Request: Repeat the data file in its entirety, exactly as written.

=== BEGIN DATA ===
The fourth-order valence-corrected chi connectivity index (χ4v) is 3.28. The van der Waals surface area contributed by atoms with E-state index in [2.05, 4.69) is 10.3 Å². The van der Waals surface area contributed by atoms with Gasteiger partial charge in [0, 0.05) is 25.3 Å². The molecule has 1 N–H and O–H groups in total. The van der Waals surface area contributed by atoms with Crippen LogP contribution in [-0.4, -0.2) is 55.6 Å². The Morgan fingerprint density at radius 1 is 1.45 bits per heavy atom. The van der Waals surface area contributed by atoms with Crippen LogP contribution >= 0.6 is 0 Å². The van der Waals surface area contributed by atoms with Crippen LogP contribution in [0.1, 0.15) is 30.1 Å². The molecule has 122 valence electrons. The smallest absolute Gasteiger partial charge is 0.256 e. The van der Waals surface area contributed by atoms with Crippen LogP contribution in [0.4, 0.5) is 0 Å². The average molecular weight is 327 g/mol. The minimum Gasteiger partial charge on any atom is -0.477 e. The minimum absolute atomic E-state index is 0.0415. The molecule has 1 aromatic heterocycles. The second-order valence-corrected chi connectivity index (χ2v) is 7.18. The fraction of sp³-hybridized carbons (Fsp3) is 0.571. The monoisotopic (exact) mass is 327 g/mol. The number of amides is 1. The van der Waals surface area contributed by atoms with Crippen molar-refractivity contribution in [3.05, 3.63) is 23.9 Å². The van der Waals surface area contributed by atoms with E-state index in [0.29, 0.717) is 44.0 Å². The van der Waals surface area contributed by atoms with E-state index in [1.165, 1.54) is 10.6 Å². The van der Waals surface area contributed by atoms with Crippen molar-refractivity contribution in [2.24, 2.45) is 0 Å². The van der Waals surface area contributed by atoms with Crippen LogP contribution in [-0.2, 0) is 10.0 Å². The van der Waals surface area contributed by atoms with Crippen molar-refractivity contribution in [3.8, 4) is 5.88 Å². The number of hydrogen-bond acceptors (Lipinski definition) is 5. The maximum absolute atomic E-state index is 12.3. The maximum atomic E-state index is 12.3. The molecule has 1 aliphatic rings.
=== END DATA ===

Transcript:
The fourth-order valence-corrected chi connectivity index (χ4v) is 3.28. The van der Waals surface area contributed by atoms with E-state index in [2.05, 4.69) is 10.3 Å². The van der Waals surface area contributed by atoms with Gasteiger partial charge in [0, 0.05) is 25.3 Å². The molecule has 1 N–H and O–H groups in total. The van der Waals surface area contributed by atoms with Crippen LogP contribution in [-0.4, -0.2) is 55.6 Å². The Morgan fingerprint density at radius 1 is 1.45 bits per heavy atom. The van der Waals surface area contributed by atoms with Crippen LogP contribution >= 0.6 is 0 Å². The van der Waals surface area contributed by atoms with Crippen LogP contribution in [0.1, 0.15) is 30.1 Å². The molecule has 122 valence electrons. The smallest absolute Gasteiger partial charge is 0.256 e. The van der Waals surface area contributed by atoms with Crippen LogP contribution in [0.4, 0.5) is 0 Å². The average molecular weight is 327 g/mol. The minimum Gasteiger partial charge on any atom is -0.477 e. The minimum absolute atomic E-state index is 0.0415. The molecule has 1 aromatic heterocycles. The second-order valence-corrected chi connectivity index (χ2v) is 7.18. The fraction of sp³-hybridized carbons (Fsp3) is 0.571. The monoisotopic (exact) mass is 327 g/mol. The number of amides is 1. The van der Waals surface area contributed by atoms with Crippen molar-refractivity contribution in [3.05, 3.63) is 23.9 Å². The van der Waals surface area contributed by atoms with E-state index in [0.29, 0.717) is 44.0 Å². The van der Waals surface area contributed by atoms with E-state index in [1.165, 1.54) is 10.6 Å². The van der Waals surface area contributed by atoms with Crippen molar-refractivity contribution in [2.24, 2.45) is 0 Å². The van der Waals surface area contributed by atoms with Crippen LogP contribution in [-0.2, 0) is 10.0 Å². The van der Waals surface area contributed by atoms with Crippen molar-refractivity contribution in [3.8, 4) is 5.88 Å². The number of hydrogen-bond acceptors (Lipinski definition) is 5. The maximum absolute atomic E-state index is 12.3. The maximum atomic E-state index is 12.3. The molecule has 1 aliphatic rings.